New York Needs Both Ventilator Types From Elon Musk to Fight COVID-19

Earlier reports from Financial Times claimed Tesla CEO Elon Musk sent the wrong ventilator to New York hospitals flooded with COVID-19 patients. Not so.
Brad Bergan

Tesla CEO Elon Musk rebutted a claim made in a story published in the Financial Times on Thursday that claimed Tesla had delivered the wrong kind of ventilator for coronavirus patients, in a tweet made later that day. According to statements made by New York State Governor Cuomo and New York hospitals, both kinds of ventilators are needed.


Governor Cuomo asked Elon Musk for both ventilators to help COVID-19 patients

Earlier on Thursday, the Financial Times published a story arguing that Tesla had delivered noninvasive ventilators used for people with sleep apnea instead of the invasive ventilators severe coronavirus patients need to survive a case of COVID-19.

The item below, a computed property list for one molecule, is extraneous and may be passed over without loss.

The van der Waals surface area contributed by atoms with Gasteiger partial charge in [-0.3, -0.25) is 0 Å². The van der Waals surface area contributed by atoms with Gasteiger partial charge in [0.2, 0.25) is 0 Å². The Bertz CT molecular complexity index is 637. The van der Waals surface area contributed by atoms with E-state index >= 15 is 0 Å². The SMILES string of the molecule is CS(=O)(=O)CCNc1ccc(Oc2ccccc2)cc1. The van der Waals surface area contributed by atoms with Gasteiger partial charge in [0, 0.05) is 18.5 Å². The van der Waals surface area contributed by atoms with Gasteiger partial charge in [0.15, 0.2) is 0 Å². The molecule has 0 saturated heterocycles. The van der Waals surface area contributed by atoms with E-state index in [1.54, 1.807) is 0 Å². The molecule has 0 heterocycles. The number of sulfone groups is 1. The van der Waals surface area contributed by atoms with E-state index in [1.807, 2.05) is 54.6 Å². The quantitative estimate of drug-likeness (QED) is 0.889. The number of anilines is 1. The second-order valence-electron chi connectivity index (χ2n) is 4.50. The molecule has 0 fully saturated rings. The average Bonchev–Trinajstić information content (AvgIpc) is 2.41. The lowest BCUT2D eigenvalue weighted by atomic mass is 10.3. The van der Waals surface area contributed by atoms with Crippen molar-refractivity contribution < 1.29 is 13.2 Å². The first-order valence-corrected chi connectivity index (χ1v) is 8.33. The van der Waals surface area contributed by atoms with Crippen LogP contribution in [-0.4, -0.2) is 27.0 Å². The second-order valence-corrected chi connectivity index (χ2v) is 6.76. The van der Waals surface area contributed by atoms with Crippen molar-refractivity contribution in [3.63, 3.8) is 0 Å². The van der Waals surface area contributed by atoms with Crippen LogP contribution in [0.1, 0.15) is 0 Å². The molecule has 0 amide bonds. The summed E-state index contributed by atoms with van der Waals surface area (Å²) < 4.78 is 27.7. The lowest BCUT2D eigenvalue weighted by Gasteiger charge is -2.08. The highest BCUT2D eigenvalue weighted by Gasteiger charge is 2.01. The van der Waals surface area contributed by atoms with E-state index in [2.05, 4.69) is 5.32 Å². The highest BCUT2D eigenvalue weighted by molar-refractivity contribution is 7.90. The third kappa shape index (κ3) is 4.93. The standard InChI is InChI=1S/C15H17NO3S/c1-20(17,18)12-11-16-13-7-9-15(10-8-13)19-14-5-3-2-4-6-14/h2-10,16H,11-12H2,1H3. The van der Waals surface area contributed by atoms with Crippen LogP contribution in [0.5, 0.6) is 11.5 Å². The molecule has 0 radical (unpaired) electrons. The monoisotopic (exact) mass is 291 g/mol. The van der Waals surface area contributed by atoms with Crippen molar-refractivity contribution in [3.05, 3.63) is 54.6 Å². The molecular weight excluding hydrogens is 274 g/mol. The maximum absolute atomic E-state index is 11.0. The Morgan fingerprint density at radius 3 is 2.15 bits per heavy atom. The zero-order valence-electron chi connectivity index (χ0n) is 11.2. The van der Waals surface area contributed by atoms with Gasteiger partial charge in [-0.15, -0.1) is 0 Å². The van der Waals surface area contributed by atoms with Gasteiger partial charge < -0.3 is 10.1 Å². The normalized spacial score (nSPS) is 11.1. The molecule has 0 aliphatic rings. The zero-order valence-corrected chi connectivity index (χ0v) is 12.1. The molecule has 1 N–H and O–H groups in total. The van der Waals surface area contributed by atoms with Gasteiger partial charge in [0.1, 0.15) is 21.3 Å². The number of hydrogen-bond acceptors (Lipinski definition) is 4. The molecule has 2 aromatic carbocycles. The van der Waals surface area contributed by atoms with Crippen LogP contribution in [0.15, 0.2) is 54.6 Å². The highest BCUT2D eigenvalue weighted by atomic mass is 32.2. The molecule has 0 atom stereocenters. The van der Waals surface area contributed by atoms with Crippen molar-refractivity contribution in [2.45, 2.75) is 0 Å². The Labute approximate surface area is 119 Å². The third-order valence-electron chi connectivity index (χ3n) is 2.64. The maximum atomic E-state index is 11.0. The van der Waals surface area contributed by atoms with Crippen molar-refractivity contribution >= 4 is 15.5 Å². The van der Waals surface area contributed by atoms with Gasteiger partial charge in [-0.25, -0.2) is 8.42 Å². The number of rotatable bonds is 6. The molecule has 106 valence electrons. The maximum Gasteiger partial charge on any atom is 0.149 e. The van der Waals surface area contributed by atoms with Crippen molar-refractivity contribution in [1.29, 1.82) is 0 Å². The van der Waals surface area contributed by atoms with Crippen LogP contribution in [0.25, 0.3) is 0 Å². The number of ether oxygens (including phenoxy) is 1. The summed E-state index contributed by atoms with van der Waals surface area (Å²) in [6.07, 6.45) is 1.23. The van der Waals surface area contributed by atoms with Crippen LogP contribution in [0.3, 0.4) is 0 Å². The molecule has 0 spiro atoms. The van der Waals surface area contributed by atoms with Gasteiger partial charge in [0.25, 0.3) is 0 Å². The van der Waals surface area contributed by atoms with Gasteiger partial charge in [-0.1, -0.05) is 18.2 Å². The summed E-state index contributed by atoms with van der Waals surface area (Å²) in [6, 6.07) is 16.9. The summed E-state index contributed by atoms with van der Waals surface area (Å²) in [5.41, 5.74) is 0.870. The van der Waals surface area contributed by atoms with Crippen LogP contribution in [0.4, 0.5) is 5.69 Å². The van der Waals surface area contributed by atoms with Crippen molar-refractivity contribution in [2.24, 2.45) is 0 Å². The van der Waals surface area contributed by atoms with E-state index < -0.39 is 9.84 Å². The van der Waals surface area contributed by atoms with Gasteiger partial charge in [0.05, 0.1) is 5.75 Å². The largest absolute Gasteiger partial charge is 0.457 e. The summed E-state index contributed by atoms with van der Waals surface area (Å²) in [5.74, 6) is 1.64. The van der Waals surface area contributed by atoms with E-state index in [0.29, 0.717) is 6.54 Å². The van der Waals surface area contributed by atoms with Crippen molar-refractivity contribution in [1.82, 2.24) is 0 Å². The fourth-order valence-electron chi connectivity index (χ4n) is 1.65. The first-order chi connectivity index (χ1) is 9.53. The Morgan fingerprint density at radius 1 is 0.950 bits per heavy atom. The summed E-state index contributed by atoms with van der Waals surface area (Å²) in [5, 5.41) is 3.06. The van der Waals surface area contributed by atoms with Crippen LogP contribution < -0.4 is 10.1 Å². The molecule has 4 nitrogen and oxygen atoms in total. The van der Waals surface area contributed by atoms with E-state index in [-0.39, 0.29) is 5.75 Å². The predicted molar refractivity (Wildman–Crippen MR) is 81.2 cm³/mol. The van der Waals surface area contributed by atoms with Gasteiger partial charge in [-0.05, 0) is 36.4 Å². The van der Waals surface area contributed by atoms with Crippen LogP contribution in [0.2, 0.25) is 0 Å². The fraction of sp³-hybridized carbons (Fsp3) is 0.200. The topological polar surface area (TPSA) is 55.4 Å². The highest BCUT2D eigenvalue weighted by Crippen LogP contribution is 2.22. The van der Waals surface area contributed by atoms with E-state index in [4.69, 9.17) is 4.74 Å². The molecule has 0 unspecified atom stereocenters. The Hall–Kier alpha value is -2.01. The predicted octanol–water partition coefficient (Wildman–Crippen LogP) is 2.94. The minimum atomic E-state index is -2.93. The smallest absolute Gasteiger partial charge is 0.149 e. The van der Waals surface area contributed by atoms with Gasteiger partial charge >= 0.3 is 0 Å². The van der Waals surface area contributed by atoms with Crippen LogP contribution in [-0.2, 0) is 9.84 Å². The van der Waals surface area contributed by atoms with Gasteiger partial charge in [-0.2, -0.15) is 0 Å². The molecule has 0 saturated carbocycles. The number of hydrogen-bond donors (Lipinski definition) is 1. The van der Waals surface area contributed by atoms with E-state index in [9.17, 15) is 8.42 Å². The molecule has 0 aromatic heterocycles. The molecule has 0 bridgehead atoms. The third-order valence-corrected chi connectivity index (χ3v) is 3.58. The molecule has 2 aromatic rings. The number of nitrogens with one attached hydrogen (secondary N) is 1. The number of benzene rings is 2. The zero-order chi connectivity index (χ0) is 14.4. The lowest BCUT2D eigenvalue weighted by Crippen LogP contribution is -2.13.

"[A]ll hospitals were given exact specifications of Resmed & Philips ventilators before delivery & all confirmed they would be critical," rebutted Musk.

While severe cases of coronavirus infection require invasive ventilators (in short supply in hospitals globally), Governor Cuomo of New York State had specifically requested both kinds of ventilators, as is shown in the tweet to which Musk replied.

Musk also elaborated on the perceived mixup in further tweets.

"Invasive ventilators are for worst case patients. Survival rate at that point is low, as Gov Cuomo has pointed out. Nonetheless, we start delivery of intratracheal Medtronic units in NYC tonight."

Both kinds of ventilators are needed; it just so happens that the noninvasive ones arrived first. The other kind of (intratracheal or invasive) ventilators will make it to New York hospitals tonight, according to Musk's tweet.

Tesla to deliver both kinds of ventilators

This serve-and-return between the Financial Times and Tesla CEO Elon Musk came on the heels of Musk's previous tweet, in which he promised free worldwide delivery of FDA-approved ventilators to hospitals flooded with coronavirus patients.

As countries around the world brace for world-historical spikes of serious COVID-19 cases, tech leaders like Elon Musk and Bill Gates are leading the fight to curb the spread of the coronavirus pandemic. Everyone is under a lot of pressure, but during an epidemic, it seems better for a good deed to be misreported, than it would have been if miscommunication had led to additional shortages.

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